Autoamerican is the fifth studio album by Blondie. It was released on this day in 1980 and it reached Number Seven on the American pop charts.
It was a radical departure for the band, starting with Europa, the opening track, with its dramatic instrumental overture with orchestra and ending with Debbie Harry deriding automobile culture over an electronic soundtrack. Besides rock and pop songs, Blondie takes on other musical genres: jazz with Here’s Looking At You and Faces with it blues influence; the reggae song The Tide Is High, a cover of The Paragons‘ 1967 Jamaican hit; and my favorite from the album, Rapture combines funk, rock, jazz, and the then emerging genre of rap.
The cover artwork shot has the band posing on the roof of 300 Mercer Street in Manhattan, although the album was recorded in Los Angeles. The image was lifted from a commissioned painting by artist Martin Hoffman (1935–2013).
People argue over the single Rapture‘s place in the history of rap. Was it the first rap song? The first commercial rap song? The first rap song by a female? Rapper’s Delight by Fab Five Freddy was a regional hit, but Rapture was the first Number One rap song and it stayed at Number One for two weeks. Fab Five Freddy:
”For a lot of the white, mainstream public, it was the first time that they heard anybody rap, and it kinda paved the way, you could say, for what was about to come.”
Rapture is a really a mix of disco, funk, and hip-hop with the rap section forming an extended coda. Its lyrics are notable for namechecking hip-hop pioneers Fab Five Freddy and Grandmaster Flash.
The music video made its debut on Solid Gold on January 31, 1981, the first rap video ever broadcast on MTV, it was part of its first 90-video rotation. Set in the East Village, the “Man from Mars” is played dancer William Barnes in white suit and top hat. Barnes also choreographed. Much of the video is done in one-take with Harry dancing down the street, passing by graffiti artists, Uncle Sam, an American Indian, child ballet dancer, and a goat. Fab Five Freddy and graffiti artist Jean-Michel Basquiat make appearances.
The first official remix of Rapture is on the compilation album Once More Into The Bleach (1988). The track was remixed again and reissued as a single in 1994 this time peaking at Number Eight on the Billboard Hot Dance chart.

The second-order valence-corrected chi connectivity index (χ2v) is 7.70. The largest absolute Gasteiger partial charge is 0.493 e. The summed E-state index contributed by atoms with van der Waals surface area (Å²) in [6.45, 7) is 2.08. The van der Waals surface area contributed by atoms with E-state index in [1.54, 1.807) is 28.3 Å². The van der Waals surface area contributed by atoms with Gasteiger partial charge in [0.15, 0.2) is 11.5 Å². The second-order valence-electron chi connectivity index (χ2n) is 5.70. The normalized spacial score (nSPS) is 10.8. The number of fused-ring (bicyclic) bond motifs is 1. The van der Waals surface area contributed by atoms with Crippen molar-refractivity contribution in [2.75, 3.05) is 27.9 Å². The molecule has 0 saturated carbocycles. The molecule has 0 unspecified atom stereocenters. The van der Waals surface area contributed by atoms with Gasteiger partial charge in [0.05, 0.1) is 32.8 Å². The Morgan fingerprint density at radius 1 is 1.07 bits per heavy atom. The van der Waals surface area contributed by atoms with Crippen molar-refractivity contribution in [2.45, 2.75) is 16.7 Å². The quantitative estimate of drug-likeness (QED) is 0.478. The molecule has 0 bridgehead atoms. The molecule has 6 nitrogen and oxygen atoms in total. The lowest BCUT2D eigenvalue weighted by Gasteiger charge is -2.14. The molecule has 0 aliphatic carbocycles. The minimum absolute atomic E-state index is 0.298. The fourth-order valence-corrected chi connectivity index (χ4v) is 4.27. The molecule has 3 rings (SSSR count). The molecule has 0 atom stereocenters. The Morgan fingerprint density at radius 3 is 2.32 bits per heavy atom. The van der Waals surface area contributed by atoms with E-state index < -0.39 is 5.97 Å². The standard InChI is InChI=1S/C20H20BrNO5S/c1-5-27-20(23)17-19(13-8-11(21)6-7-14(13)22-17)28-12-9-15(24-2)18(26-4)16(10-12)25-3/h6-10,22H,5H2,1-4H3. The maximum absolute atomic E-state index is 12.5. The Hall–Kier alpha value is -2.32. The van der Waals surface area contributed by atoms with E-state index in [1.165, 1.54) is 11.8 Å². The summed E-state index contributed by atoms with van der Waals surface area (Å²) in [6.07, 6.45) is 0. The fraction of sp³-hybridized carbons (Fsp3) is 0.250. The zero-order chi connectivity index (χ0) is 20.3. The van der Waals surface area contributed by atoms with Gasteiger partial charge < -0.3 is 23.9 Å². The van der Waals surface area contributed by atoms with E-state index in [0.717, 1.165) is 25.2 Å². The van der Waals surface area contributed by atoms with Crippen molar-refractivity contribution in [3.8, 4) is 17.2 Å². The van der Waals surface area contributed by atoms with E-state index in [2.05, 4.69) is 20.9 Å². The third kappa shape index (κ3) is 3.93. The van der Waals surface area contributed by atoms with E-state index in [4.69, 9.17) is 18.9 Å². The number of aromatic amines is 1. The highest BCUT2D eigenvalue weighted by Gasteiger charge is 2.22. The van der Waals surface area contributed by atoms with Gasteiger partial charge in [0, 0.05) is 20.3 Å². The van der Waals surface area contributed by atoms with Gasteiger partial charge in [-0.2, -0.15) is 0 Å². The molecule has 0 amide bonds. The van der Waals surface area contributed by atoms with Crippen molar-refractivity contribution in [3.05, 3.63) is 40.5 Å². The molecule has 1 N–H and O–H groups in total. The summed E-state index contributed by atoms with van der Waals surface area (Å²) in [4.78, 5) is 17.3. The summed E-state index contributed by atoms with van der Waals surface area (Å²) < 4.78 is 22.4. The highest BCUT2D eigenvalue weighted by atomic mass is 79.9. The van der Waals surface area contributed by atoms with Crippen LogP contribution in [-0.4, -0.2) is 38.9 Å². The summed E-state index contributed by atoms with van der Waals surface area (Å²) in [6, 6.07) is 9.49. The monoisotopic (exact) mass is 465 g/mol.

In 2005, Rapture was “mashed” with The Doors‘ Riders On The Storm (1971) into Rapture Riders. This unofficial mashup remix was later approved by both bands and released as a single credited to Blondie vs. The Doors. It is included on Blondie’s Greatest Hits: Sight + Sound. Rapture Riders was Number 10 on the U.S. Dance chart and was a Top 40 hit in Europe.
Grandmaster Flash samples Rapture on his single The Adventures Of Grandmaster Flash On The Wheels Of Steel and also includes the track on his album Essential Mix: Classic Edition (2002), editing out all the rap parts. Destiny’s Child samples it on their single Independent Women (2003). Joe Pesci sings it in-character as Vincent LaGuardia Gambini in the film My Cousin Vinny (1992). Erasure covers Rapture on their album Cowboy (1997), with Vince Clarke providing the rap. Alicia Keys recorded a cover on the Sex And The City soundtrack.
There are echoes of a Tin Pan Alley past on Autoamerican, yet it abandons Blondie’s earlier 1960s girl group affectations. Autoamerican feels complex, concept-like, literate and ever so slightly pretentious. There are lot of odd influences: science-fiction and symphonic film scores, nods to the 1930s and 1940s (Harry’s extraordinary, soaring, self-penned torch song, Faces), ska, some inspired, new-wavish rock and even rockabilly twang on Walk Like Me. The closing track, Follow Me, is a cover from Alan Jay Lerner and Frederick Loewe‘s Broadway musical Camelot (1960). Autoamerican is certainly eclectic and esoteric, but it all works for me.
Toe to toe
Dancing very close
Wall to wall
And they’re stepping lightly
Hang each night in Rapture
Back to back
And a wild attack
Face to face
And it’s finger popping
Twenty-four hour shopping in Rapture
Fab Five Freddie told me everybody’s high
DJ’s spinnin’ are savin’ my mind
Flash is fast, Flash is cool
Francois sez fas, Flashe’ no do
And you don’t stop, sure shot
Go out to the parking lot
And you get in your car and you drive real far
And you drive all night and then you see a light
And it comes right down and lands on the ground
And out comes a man from Mars
And you try to run but he’s got a gun
And he shoots you dead and he eats your head
And then you’re in the man from Mars
You go out at night, eatin’ cars
You eat Cadillacs, Lincolns too
Mercury’s and Subaru’s
And you don’t stop, you keep on eatin’ cars
Then, when there’s no more cars
You go out at night and eat up bars where the people meet
Face to face, dance cheek to cheek
One to one, man to man
Dance toe to toe
Don’t move to slow, ’cause the man from Mars
Is through with cars, he’s eatin’ bars
Yeah, wall to wall, door to door, hall to hall
He’s gonna eat ’em all
Rapture, be pure
Take a tour, through the sewer
Don’t strain your brain, paint a train
You’ll be singin’ in the rain
I said don’t stop, to punk rock
Well now you see what you wanna be
Just have your party on TV
‘Cause the man from Mars won’t eat up bars when the TV’s on
And now he’s gone back up to space
Where he won’t have a hassle with the human race
And you hip-hop, and you don’t stop
Just blast off, sure shot
‘Cause the man from Mars stopped eatin’ cars and eatin’ bars
And now he only eats guitars, get up!